Percutaneous and Mucocutaneous Exposures in Nursing Students: An Italian Observational Study
Article first published online: 23 NOV 2009
© 2009 Sigma Theta Tau International
Journal of Nursing Scholarship
Volume 41, Issue 4, pages 337–343, December 2009
How to Cite
Petrucci, C., Alvaro, R., Cicolini, G., Cerone, M. P. and Lancia, L. (2009), Percutaneous and Mucocutaneous Exposures in Nursing Students: An Italian Observational Study. Journal of Nursing Scholarship, 41: 337–343. doi: 10.1111/j.1547-5069.2009.01301.x
- Issue published online: 23 NOV 2009
- Article first published online: 23 NOV 2009
- Accepted: June 1, 2009
- Needle-stick injuries;
- occupational exposure;
- nursing students;
Purpose: To investigate occupational exposures to biological material potentially infected by blood-borne viruses in nursing student population during the course years.
Design and Methods: An observational retrospective study was designed. Data were collected in May 2007. Two-thousand-two-hundred-fifteen nursing students from the 3 years of degree course were enrolled in the four Italian universities. A structured questionnaire was constructed and was given out unannounced to nursing students in four universities on a randomly chosen day. The likelihood of association between nursing student exposure and certain assumed risk factors was measured.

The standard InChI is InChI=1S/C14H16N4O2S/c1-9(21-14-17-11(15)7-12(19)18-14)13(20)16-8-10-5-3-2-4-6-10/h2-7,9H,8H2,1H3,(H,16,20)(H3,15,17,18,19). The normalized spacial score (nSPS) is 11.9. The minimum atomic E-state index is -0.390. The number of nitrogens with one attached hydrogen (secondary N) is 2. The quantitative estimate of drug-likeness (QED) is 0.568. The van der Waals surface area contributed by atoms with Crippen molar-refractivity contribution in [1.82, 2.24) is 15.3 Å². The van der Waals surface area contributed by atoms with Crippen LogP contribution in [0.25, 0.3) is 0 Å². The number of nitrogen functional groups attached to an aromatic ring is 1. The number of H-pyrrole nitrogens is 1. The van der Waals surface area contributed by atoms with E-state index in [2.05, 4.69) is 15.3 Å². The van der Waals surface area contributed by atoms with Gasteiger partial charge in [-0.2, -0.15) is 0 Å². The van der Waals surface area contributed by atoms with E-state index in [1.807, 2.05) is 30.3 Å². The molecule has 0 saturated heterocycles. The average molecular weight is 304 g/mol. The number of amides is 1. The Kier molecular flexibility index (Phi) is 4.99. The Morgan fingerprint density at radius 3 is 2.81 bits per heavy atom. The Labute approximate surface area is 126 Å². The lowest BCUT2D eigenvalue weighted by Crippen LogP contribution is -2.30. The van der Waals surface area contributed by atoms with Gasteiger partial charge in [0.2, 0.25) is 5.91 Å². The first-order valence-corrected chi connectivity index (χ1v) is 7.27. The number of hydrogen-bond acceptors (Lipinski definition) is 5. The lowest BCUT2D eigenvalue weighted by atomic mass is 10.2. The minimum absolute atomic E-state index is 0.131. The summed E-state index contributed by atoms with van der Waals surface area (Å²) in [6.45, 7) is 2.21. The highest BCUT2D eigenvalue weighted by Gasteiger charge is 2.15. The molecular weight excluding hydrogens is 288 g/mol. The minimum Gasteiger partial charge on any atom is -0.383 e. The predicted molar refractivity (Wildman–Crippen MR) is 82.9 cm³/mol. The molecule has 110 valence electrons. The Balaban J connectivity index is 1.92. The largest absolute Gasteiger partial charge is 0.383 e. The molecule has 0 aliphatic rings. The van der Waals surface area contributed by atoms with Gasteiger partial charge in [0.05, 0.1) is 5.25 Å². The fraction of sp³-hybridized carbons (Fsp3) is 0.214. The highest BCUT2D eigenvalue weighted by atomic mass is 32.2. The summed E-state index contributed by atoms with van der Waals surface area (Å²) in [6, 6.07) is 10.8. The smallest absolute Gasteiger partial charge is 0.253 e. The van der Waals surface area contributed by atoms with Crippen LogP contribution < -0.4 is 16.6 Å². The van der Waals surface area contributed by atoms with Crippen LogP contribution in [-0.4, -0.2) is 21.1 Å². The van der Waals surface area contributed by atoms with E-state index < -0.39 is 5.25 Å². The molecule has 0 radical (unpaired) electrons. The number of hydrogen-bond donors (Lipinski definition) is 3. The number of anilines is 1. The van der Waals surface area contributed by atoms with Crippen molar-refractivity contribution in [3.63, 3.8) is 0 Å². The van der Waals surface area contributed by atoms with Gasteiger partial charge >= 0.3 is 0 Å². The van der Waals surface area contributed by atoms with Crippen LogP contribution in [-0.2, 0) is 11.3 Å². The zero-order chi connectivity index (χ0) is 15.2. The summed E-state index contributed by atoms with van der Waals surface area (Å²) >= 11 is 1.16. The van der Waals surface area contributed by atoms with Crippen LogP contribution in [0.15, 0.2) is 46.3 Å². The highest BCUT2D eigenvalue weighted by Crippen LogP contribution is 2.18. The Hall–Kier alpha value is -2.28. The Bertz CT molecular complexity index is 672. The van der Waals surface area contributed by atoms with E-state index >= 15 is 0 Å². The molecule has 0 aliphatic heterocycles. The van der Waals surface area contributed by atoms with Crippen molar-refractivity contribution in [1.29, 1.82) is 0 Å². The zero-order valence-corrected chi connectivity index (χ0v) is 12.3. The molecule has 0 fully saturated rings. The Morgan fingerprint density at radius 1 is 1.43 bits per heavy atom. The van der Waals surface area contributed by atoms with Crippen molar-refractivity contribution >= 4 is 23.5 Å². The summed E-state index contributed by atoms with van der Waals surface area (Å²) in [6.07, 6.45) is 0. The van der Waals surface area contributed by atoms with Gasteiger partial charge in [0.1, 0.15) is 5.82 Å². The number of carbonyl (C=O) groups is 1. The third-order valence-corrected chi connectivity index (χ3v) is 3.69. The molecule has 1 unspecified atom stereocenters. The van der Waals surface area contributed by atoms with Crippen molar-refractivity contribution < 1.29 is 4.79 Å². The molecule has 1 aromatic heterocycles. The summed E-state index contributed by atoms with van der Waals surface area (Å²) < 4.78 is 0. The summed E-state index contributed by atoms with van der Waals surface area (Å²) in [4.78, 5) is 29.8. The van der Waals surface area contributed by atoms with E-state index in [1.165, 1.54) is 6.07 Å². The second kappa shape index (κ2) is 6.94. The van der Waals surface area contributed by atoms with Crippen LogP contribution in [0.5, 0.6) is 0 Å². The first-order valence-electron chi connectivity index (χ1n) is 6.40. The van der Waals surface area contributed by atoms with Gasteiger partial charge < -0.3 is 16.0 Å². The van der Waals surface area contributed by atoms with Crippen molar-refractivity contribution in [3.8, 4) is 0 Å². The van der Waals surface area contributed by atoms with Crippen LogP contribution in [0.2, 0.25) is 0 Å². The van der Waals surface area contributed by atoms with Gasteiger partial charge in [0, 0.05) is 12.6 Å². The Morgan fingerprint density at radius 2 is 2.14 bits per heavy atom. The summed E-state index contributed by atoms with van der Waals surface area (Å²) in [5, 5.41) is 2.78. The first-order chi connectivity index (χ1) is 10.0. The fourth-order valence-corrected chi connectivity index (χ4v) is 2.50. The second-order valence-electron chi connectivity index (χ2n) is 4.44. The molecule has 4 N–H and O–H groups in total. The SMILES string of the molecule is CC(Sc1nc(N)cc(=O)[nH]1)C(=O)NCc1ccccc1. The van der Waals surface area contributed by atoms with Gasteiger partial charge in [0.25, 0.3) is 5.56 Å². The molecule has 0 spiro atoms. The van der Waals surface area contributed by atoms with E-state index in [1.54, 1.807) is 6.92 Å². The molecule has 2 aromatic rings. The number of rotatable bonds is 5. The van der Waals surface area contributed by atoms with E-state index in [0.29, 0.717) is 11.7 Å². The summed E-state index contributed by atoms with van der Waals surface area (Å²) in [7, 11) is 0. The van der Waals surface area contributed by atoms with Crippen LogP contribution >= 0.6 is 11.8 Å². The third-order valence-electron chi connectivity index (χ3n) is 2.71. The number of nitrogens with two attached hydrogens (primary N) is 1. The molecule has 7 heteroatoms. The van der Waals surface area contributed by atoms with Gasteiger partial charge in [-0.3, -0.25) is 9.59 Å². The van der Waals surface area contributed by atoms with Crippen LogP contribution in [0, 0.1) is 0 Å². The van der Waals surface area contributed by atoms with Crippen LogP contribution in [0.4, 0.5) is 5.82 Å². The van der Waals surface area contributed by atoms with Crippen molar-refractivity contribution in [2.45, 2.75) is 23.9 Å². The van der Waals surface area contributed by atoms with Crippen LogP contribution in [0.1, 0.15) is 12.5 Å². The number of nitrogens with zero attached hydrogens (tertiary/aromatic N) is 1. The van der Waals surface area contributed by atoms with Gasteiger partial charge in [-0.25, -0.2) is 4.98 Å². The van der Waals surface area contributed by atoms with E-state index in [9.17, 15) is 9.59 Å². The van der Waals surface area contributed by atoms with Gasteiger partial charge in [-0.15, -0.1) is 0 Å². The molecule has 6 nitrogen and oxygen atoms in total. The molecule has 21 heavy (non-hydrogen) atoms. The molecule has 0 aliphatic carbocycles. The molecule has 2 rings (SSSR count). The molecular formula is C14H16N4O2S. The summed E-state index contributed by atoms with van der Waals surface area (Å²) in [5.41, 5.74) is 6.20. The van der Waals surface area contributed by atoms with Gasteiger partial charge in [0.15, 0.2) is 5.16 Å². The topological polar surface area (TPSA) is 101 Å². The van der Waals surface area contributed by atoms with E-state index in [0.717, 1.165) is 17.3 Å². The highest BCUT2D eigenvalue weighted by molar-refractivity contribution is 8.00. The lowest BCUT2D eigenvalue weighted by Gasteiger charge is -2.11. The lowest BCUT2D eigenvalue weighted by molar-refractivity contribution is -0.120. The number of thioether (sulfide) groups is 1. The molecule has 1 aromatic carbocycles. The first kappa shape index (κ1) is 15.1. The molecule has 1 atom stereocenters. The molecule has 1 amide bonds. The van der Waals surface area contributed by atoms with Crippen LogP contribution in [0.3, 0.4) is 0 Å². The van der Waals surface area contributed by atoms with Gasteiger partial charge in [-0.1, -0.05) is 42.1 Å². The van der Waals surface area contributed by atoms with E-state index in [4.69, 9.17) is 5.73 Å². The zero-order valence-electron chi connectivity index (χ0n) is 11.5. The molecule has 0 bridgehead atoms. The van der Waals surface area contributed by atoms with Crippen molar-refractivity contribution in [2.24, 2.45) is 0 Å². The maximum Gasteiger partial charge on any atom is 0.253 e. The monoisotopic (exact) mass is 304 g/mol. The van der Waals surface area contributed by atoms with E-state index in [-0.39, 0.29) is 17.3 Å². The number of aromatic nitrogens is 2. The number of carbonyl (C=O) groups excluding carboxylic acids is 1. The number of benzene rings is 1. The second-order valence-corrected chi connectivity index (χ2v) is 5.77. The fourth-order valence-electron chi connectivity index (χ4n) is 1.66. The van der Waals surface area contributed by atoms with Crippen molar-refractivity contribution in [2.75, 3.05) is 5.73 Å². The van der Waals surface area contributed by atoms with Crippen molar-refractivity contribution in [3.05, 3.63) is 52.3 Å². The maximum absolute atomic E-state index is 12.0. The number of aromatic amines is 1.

Findings: The exposure risk is associated with each study year of nursing students. Specifically, the probability of accidental exposure is reduced significantly with the increase of clinical skills during the training period. The risk for exposure in the 1st year students appears significantly higher than in those of the next years (odds ratio [OR] 1.465; 95% confidence interval [CI] 1.105–1.943). Data highlighted a gradual increase of bio-safety knowledge in nursing students from the 1st to the 3rd years of study. However, a statistically significant association exists only between awareness of a correct use of gloves and exposure risk (OR 0.435; 95%CI 0.227–0.834). Mucocutaneous exposures are more frequent than percutaneous exposures (62.2%), and the hollow-bore needle is the device most often involved. In 42.5% of cases, accidental exposures occurred when nursing students are working alone in a medical ward or surgery area.
Conclusions: During their clinical training, nursing students can encounter a real risk for percutaneous and mucocutaneous exposures to blood potentially infected with blood-borne viruses. However, this risk is reduced with an increase in clinical skills.
Clinical Relevance: Results show that some new strategies are necessary for exposure risk reduction such as development of simulation laboratories for nursing practice and the adequate presence of tutors in clinical training education.